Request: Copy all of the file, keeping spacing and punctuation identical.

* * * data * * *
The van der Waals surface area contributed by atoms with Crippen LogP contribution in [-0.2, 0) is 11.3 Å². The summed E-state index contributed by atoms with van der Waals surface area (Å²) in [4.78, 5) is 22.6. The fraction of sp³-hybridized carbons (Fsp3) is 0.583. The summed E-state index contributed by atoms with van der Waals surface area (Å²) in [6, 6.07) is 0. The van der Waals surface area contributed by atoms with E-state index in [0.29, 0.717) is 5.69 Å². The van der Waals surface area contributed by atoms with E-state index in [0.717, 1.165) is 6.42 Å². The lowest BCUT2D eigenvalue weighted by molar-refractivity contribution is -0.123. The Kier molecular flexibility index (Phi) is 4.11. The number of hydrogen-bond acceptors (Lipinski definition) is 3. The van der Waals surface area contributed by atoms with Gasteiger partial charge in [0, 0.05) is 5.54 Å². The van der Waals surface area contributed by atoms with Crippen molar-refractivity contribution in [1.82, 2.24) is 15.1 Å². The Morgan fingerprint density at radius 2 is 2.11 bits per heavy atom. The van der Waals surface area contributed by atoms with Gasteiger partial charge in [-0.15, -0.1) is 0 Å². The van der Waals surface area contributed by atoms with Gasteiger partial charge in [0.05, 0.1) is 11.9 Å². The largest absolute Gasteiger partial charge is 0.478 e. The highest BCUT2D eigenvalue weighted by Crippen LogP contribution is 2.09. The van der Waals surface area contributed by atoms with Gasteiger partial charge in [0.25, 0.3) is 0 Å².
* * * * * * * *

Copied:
The van der Waals surface area contributed by atoms with Crippen LogP contribution in [-0.2, 0) is 11.3 Å². The summed E-state index contributed by atoms with van der Waals surface area (Å²) in [4.78, 5) is 22.6. The fraction of sp³-hybridized carbons (Fsp3) is 0.583. The summed E-state index contributed by atoms with van der Waals surface area (Å²) in [6, 6.07) is 0. The van der Waals surface area contributed by atoms with E-state index in [0.29, 0.717) is 5.69 Å². The van der Waals surface area contributed by atoms with E-state index in [0.717, 1.165) is 6.42 Å². The lowest BCUT2D eigenvalue weighted by molar-refractivity contribution is -0.123. The Kier molecular flexibility index (Phi) is 4.11. The number of hydrogen-bond acceptors (Lipinski definition) is 3. The van der Waals surface area contributed by atoms with Gasteiger partial charge in [0, 0.05) is 5.54 Å². The van der Waals surface area contributed by atoms with Crippen molar-refractivity contribution in [1.82, 2.24) is 15.1 Å². The Morgan fingerprint density at radius 2 is 2.11 bits per heavy atom. The van der Waals surface area contributed by atoms with Gasteiger partial charge in [-0.15, -0.1) is 0 Å². The van der Waals surface area contributed by atoms with Gasteiger partial charge in [0.05, 0.1) is 11.9 Å². The largest absolute Gasteiger partial charge is 0.478 e. The highest BCUT2D eigenvalue weighted by Crippen LogP contribution is 2.09. The van der Waals surface area contributed by atoms with Gasteiger partial charge in [0.25, 0.3) is 0 Å².